The vast majority of Jews in the Diaspora are assimilating and intermarrying at a level unequalled in Jewish history. “The dissolution of European Jewry,” observed Bernard Wasserstein in “Vanishing Diaspora: The Jews in Europe since 1945”, “is not situated at some point in a hypothetical future. The process is taking place before our eyes and is already far advanced.”
There is a sense of increasing erosion of support abroad for Israel, also in the friendly US, and of a constant and unrelenting air of tension, a nagging sense, somehow, of having lost the way despite immense accomplishments.
The odorless scenario of Israel's end sees Theodor Herzl’s picture taken down from the wall of the Knesset, the Star of David flag and the Hatikva anthem modified, the seven-branched candelabra removed as the expression of Am Yisrael, the Chief Rabbinate abolished and the name of the state turned into Falastin.
Jews in gas masks
The realistic scenario sees the Palestinian state arming itself and forming alliances with, say, Islamists in Egypt, Turkey, Syria and Iran. War breaks out between Palestine and Israel. The Muslims attack from without and the home front comes under terrorist, guerrilla attack from Palestine. Chemical and biological weapons rain down from Syria, Iraq, and Iran. Israel can be overrun.
Will the Islamic Jihad, Hamas and Hezbollah launch their rockets at the Israeli cities of Ashkelon, Sderot, Beersheba, Haifa, Kfar Saba, Zichron Yaakov and Kiryat Shmona? Will thousands of Jews flee to underground shelters? Will bloody attacks be planned against Jews at the Wailing Wall in Jerusalem? Will the Jewish holy sites - Rachel’s tomb in Bethlehem, Cave of Patriarchs in Hebron and Joseph’s tomb in Nablus – be destroyed by local mobs? Will Jewish areas in eastern Jerusalem be subjected to Arab sniper fire? Will Katyusha rockets start falling on runways at Ben-Gurion Airport or on the Tel Aviv-Jerusalem highway, so that Israel’s economy would simply cease to exist?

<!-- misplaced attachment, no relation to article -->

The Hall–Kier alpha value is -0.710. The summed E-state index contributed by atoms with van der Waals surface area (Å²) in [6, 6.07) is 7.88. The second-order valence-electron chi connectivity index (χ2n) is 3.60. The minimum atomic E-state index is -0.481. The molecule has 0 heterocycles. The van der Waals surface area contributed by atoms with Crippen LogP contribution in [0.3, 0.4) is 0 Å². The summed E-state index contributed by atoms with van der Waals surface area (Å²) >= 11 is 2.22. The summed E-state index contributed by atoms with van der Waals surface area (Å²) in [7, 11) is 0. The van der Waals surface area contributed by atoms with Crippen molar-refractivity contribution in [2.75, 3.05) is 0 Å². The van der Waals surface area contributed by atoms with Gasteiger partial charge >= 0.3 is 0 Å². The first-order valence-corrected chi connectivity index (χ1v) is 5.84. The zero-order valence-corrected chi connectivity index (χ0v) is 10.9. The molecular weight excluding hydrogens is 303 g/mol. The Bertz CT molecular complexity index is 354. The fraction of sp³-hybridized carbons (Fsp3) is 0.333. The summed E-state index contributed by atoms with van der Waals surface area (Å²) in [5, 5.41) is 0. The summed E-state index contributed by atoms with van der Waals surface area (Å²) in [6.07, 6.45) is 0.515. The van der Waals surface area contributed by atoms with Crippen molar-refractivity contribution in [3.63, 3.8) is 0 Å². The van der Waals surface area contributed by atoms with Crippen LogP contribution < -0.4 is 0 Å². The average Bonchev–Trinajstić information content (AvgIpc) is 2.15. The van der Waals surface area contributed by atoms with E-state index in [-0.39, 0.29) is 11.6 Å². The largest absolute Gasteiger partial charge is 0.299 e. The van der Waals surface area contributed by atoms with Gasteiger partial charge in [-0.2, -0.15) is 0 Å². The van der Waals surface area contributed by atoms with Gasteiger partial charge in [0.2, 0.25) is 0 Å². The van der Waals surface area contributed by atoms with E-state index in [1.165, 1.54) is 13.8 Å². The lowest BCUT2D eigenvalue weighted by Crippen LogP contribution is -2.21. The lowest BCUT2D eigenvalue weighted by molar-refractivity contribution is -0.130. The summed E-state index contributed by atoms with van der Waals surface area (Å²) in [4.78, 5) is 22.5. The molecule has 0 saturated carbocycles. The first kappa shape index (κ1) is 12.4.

Then we arrive at the worst scenario. Western Intelligence is whispering that Iran is only awaiting the order of Ayatollah Ali Khamenei to announce its atomic bomb. To destroy the Jewish people, Hitler needed to conquer the world. All that is needed today is to conquer a territory smaller than Vermont. What will be of Israel in case the Iranian mullahs launch a nuclear bomb on the coastal plain, where more than 70% of population - one-third of all world Jews - lives?
Israel’s ports, airports, refining capacities and industries are all there, and 600 feet in the air you see it all, from Ashkelon in the south to the Haifa Bay in the north.
The first Gulf War reminded even the most wishful thinkers that in an age of nerve gas, missiles and atomic bombs, Israel with its compact population and tiny land area is particularly vulnerable to extinction. Twenty years ago, Saddam Hussein’s Scud rockets began to rain down on Tel Aviv.
The specter of a chemical attack was Israel’s nightmare, because anthrax was a reality in Iraq. In all, 39 missiles fell on Israel. On those cold nights, Jews wore gas masks, because Saddam had revived the idea in the Israeli unconscious that the Jews could be gassed again. And so Israelis checked their shelters, sealed doors and windows, stood in line for gas masks in the hallways of schools and watched chemical-warfare defense videos. Food cans quickly disappeared from the supermarkets.